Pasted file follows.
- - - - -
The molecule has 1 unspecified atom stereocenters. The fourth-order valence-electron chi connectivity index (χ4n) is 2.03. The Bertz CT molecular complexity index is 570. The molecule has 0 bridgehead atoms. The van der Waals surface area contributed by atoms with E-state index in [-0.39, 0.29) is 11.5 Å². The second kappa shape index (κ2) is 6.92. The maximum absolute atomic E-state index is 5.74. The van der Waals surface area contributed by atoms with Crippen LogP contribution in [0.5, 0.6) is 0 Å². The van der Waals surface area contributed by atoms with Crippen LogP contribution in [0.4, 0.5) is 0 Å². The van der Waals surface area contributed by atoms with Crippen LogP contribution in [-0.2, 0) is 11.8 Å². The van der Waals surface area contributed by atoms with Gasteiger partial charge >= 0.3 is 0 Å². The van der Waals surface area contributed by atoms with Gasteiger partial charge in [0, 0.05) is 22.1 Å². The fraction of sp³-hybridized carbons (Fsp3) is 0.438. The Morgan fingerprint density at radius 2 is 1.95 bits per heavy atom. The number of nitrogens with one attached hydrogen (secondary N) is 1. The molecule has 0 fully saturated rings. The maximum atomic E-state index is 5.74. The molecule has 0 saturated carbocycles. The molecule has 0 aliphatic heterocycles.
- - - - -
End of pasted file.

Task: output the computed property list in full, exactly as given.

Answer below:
The molecule has 1 unspecified atom stereocenters. The fourth-order valence-electron chi connectivity index (χ4n) is 2.03. The Bertz CT molecular complexity index is 570. The molecule has 0 bridgehead atoms. The van der Waals surface area contributed by atoms with E-state index in [-0.39, 0.29) is 11.5 Å². The second kappa shape index (κ2) is 6.92. The maximum absolute atomic E-state index is 5.74. The van der Waals surface area contributed by atoms with Crippen LogP contribution in [0.5, 0.6) is 0 Å². The van der Waals surface area contributed by atoms with Crippen LogP contribution in [0.4, 0.5) is 0 Å². The van der Waals surface area contributed by atoms with Crippen LogP contribution in [-0.2, 0) is 11.8 Å². The van der Waals surface area contributed by atoms with Gasteiger partial charge >= 0.3 is 0 Å². The van der Waals surface area contributed by atoms with Gasteiger partial charge in [0, 0.05) is 22.1 Å². The fraction of sp³-hybridized carbons (Fsp3) is 0.438. The Morgan fingerprint density at radius 2 is 1.95 bits per heavy atom. The number of nitrogens with one attached hydrogen (secondary N) is 1. The molecule has 0 fully saturated rings. The maximum atomic E-state index is 5.74. The molecule has 0 saturated carbocycles. The molecule has 0 aliphatic heterocycles.